a legitimate spiritual practice, even if it is a private one. The critics
agreed with me that it would be appropriate for the IMB to reject such a
missionary candidate—and yet, the BFM is silent on snake handling.
The IMB baptism and tongues/private prayer language guidelines have ignited
a broader debate in Southern Baptist life and played a prominent role in
deliberations at the annual meeting last year and may this year. The
rallying cry of critics is that Southern Baptists must stop narrowing the
parameters of doctrinal cooperation, oftentimes suggesting that Southern
Baptists should not stipulate positions for denominational employees on
"secondary and tertiary issues."
The implication of such calls for our entities and especially our seminaries
is dangerous. If, for example, seminaries may not go beyond the BFM 2000 in
evaluating the doctrinal fitness of prospective faculty members what do we
do about the myriad of crucial matters of biblical and theological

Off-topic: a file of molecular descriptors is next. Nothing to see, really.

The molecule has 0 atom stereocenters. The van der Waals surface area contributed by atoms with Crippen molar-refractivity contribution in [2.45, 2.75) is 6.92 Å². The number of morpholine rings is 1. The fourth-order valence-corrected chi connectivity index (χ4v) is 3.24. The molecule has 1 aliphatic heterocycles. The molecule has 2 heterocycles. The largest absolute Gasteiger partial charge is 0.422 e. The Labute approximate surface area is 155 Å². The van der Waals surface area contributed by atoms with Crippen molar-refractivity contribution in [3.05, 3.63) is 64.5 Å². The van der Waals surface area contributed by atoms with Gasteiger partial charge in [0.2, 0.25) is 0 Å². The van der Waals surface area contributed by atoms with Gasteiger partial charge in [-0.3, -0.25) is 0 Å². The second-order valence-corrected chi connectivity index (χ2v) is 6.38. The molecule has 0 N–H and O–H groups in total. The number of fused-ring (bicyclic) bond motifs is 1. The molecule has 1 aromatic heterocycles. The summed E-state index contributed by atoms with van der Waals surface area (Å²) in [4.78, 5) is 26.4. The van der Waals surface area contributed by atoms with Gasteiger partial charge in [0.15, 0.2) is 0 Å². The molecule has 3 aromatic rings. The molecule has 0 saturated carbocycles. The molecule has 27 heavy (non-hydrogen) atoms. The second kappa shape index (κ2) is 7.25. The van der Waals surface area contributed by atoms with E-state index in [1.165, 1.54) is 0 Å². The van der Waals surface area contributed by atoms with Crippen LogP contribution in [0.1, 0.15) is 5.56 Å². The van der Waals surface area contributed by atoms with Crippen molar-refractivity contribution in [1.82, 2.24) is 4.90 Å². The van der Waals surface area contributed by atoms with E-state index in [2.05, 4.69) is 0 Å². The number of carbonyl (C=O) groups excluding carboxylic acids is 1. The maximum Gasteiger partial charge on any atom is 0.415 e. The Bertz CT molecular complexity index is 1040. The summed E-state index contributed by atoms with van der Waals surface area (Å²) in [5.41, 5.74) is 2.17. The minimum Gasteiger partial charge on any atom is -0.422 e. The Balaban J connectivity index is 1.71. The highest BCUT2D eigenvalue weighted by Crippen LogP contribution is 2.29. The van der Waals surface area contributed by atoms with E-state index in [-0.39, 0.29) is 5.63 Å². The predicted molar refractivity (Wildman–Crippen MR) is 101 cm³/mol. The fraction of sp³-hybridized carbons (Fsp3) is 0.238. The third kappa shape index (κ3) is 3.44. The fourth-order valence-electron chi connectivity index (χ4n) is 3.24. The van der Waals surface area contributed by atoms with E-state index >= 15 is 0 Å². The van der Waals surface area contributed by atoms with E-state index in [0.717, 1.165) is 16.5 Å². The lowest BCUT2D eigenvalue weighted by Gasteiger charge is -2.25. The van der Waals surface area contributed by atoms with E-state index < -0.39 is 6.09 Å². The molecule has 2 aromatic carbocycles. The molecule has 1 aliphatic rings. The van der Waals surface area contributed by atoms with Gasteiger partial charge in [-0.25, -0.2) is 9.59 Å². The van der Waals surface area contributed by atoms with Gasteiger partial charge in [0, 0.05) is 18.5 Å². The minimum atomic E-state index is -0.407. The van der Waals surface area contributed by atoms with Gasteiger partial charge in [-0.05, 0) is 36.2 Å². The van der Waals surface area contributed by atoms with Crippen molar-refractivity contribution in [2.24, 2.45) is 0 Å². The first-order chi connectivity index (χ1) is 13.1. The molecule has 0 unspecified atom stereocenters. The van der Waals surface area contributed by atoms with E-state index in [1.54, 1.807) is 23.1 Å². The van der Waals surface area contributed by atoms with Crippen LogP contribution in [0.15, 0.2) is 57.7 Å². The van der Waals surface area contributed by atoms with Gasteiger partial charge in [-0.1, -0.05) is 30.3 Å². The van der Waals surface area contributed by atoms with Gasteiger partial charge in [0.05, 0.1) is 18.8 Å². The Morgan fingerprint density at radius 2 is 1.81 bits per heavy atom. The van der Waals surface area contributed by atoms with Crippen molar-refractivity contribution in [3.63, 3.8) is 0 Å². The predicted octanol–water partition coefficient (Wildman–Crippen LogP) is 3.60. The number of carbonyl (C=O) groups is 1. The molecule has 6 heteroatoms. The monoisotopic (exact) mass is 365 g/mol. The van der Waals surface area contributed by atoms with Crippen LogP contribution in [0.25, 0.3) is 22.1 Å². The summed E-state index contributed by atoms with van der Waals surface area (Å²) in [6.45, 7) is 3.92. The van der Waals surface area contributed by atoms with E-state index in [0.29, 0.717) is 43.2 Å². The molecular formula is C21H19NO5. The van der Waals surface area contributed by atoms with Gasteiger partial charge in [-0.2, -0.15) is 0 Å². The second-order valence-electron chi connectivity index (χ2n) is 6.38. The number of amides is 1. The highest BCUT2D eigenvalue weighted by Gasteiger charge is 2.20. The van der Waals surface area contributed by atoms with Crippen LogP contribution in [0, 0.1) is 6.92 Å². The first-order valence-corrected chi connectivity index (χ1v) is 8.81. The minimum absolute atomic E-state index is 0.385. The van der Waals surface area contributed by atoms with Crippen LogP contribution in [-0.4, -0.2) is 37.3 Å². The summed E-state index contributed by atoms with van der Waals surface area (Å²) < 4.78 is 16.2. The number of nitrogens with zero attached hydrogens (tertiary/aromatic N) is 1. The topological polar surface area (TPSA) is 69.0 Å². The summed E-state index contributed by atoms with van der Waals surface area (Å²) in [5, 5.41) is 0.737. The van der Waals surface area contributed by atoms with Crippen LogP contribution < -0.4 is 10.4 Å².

importance that are not addressed (and could never be) in the BFM, but are
certainly relevant when carefully selecting the right kind of professors in
As a former administrator and current trustee of Southern Seminary, I know
how seriously trustees fulfill their duty of faculty election. Restricting
trustees to evaluate faculty only within the BFM would severely undermine
them and do great harm to our institutions. Consider, for example, just
issues that arise from charismatic theology—it would be wrong to forbid
inquiry of prospective professors' views on tongues, faith healing, "being
slain in the spirit" or the "laughing revival," to cite a few issues not